With hammerstone in hand, he preps the core for a strike;
stacks of lathe-turned bowls line the walls,
drying for another day, with the sawdust and shavings,
curled wood chips carpeting the cold concrete ground of the garage.
He steadies his hand and studies the core, flips the hammer around
and strikes hard with deliberate force — a stone swallowing cobra.
The flakes begin to fly, obsidian obliterated, debitage delegated
to the corner with the wood chips littering the tarp
laid out in vain to contain the mess, and he strikes again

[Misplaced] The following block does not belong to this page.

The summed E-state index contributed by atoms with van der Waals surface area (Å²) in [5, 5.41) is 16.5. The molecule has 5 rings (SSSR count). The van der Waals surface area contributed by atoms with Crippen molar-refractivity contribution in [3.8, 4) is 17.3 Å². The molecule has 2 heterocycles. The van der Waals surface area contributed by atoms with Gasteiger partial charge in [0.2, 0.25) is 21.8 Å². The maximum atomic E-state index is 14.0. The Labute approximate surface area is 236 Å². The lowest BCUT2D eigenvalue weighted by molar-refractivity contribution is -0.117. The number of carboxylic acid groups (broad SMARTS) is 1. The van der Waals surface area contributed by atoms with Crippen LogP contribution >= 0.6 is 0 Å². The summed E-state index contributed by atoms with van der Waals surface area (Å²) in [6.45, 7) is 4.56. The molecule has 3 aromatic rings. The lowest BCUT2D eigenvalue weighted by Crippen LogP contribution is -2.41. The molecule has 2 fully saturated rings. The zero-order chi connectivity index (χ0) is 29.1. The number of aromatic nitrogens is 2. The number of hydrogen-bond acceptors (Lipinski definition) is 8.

and he flips the core again, whittling away at its mass.
It's all simple subtraction he says, and this is how life goes,
and this is how the days go by, with a strike and a snap,
memories like debitage line our minds, our days and ways
like flakes of stone waiting to be swept up,
with no other purpose than to remind us of what's been lost,
and we don't need them but we won't clean them up 'til we're done
and the axehead begins to appear, like a shape from the void
but in reverse, born from existence, sharp jagged edges.